Category Archives: History

Organizations

The four state-recognized tribes of Vermont are very active. It is important to note that, though the tribes are recognized in Vermont, our land was not divided by borders. We, the Abenaki, call our homeland N’dakinna. The citizens of the four tribes do not live in only Vermont – they live in many places throughout N’dakinna, such as New Hampshire, Maine, Connecticut, Rhode Island, Massachusetts, and New York. Some of the People even live in states other than the northeast. So, you will find that some of the organizations listed below are far-reaching. 

Over the next several weeks, we will be sharing the links to various organizations that you may find of interest. Please take some time and click on the links to learn more about each of these organizations. We have put a description for each organization to help you identify whether they may meet some of your needs or interests. 

Abenaki Arts & Education Center

The Abenaki Arts & Education Center (AAEC) was created because Abenaki history and culture are not included in the regional curriculum, it is difficult for teachers to find Abenaki educators and authentic curriculum resources. In addition to the free resources listed on this website, they also offer many educational programs, and a YouTube channel with videos. Following is the mission of the AAEC:

“Our mission is to support American Abenaki sovereignty through education and sharing Abenaki history and cultural resources with people of all ages so Abenaki living culture can be taught across N’Dakinna (our homeland).”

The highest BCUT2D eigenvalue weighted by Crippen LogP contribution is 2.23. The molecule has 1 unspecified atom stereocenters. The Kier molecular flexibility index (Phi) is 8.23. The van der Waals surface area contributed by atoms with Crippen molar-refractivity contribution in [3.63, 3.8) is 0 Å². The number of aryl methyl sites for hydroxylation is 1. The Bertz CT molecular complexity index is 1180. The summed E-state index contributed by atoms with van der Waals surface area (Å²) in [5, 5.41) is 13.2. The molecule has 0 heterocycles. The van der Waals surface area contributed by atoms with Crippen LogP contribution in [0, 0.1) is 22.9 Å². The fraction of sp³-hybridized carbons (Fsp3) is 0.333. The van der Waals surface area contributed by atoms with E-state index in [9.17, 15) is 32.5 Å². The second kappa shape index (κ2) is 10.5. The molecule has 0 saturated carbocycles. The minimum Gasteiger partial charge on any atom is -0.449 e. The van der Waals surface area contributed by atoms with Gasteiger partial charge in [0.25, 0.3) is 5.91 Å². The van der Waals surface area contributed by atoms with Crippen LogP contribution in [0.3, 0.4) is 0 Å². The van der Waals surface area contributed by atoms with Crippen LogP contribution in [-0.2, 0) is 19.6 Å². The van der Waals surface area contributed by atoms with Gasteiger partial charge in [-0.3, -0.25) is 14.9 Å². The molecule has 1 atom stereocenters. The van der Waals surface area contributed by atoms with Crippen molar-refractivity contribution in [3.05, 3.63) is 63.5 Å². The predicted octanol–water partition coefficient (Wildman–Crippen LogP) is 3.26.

An Online Discussion 

Thursday, April 28, 2022 —  4:00 pm EST (75 minutes)

FREE (Registration required)

Zoom link will be sent out to all registrants via email

Image of the book cover Firsting and Lasing by Jean M. O'Brien.

Firsting and Lasting: Writing Indians Out of Existence in New England” with Jean M. O’Brien 

ABSTRACT: In this talk, Jean O’Brien narrates the argument she makes in her book, Firsting and Lasting, that local histories written in the nineteenth century became a primary means by which Euro-Americans asserted their own modernity while denying it to Indian peoples. Erasing then memorializing Indian peoples also served a more pragmatic colonial goal: refuting Indian claims to land and rights. Drawing on more than six hundred local histories from Massachusetts, Connecticut, and Rhode Island as well as censuses, monuments, and accounts of historical pageants and commemorations, O’Brien explores how these narratives inculcated the myth of Indian extinction, a myth that has stubbornly remained in the American consciousness.

Speaker Bio: Jean M. O’Brien (White Earth Ojibwe) is a Distinguished McKnight University Professor of History at the University of Minnesota. She has authored numerous articles and book chapters about the Woodland American Indian region including but not limited to: Monumental Mobility: The Memory Work of Massasoit (with Lisa Blee, North Carolina, 2019); Firsting and Lasting: Writing Indians Out of Existence in New England (Minnesota, 2010); and Dispossession by Degrees: Indian Land and Identity in Natick, Massachusetts, 1650-1790 (Cambridge and Nebraska, 1997 and 2003). 

Jean is a co-founder, co-editor,  and Past President of the Native American and Indigenous Studies Association and the association’s journal, Native American and Indigenous Studies. Jean has received numerous fellowships and awards in support of her expertise.in this field

Registration Link: https://us06web.zoom.us/meeting/register/tZAqcu2rqT8jGtZQUzfo2mRXqNLzGc2OixV9

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